Editor’s Note: An abstract is a summary of a longer medical report, usually reporting the results of a scientific study. The full, original study can be found in the journal cited at the end of each abstract.
SUMMARY. Objectives: A subset of patients with Chronic Fatigue Syndrome (CFS) have been found to be hypercoaguable in small previous studies. We wanted to analyze the incidence of a hypercoaguable state and assess hereditary hypercoaguable risk factors in a group of patients with known CFS and HHV-6 viremia.
Methods: Thirty patients diagnosed with CFS that had at least one prior positive blood culture for active HHV-6 by rapid culture method were studied. A hypercoaguable panel was obtained to assess activation of coagulation. Two or more positive testes were determined to represent activation of coagulation. Hereditary thrombosis risk panels were also performed which included eight different genetic tests to assess hereditary abnormalities.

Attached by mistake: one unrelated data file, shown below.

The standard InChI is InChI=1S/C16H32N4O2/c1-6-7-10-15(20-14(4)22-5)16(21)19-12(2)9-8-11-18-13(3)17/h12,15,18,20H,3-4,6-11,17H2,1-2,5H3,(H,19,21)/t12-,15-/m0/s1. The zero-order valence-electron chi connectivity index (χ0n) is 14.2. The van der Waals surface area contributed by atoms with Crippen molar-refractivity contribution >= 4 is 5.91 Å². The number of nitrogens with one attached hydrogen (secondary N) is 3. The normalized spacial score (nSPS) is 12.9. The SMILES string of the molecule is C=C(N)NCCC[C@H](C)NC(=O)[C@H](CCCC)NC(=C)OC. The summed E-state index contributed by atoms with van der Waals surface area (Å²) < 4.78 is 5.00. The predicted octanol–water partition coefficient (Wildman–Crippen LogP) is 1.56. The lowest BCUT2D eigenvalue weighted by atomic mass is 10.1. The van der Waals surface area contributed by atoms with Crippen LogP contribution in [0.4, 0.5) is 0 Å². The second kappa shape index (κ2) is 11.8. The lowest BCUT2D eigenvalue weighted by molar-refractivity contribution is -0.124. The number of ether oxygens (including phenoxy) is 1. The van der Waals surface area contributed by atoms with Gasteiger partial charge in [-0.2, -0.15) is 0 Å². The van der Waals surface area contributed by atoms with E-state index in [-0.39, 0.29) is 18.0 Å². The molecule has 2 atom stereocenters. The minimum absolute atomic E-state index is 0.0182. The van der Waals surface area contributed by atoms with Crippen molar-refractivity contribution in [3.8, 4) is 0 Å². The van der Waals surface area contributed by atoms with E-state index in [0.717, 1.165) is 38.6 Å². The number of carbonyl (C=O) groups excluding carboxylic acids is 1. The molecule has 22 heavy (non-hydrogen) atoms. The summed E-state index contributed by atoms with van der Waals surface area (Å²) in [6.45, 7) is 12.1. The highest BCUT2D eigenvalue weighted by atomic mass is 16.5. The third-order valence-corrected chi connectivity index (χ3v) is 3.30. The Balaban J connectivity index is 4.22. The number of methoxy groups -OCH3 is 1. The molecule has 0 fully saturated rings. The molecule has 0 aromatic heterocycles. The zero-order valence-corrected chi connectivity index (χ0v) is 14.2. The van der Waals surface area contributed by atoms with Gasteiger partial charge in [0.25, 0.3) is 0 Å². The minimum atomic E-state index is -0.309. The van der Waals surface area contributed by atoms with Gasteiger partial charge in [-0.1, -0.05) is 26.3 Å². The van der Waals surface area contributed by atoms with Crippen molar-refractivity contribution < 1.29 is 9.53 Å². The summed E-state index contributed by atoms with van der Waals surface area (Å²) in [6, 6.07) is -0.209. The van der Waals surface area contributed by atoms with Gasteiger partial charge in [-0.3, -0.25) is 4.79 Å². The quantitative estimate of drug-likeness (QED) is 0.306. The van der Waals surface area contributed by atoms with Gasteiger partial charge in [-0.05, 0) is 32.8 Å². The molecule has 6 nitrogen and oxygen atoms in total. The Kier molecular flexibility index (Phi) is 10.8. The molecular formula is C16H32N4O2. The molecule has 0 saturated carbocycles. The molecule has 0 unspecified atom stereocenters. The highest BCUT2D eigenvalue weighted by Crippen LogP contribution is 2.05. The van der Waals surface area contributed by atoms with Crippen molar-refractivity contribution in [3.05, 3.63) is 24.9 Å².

Results: Twenty-four of thirty (80%) patients had a hypercoaguable state, thus activation of coagulation. Twenty-five of thirty (83%) of patients had a hereditary abnormality.
Conclusions: CFS patients with active HHV-6 infection (viremia) have activation of coagulation and are hypercoaguable. Hereditary thrombosis risk factors are very prevalent in these patients. These hereditary abnormalities increase the hypercoaguable tendencies. The hypercoagualbe state associated with active HHV-6 may be a significant contributing factor to the symptoms seen in CFS patients.
Journal of Chronic Fatigue Syndrome 2001 Sept; 8 (3/4):111-16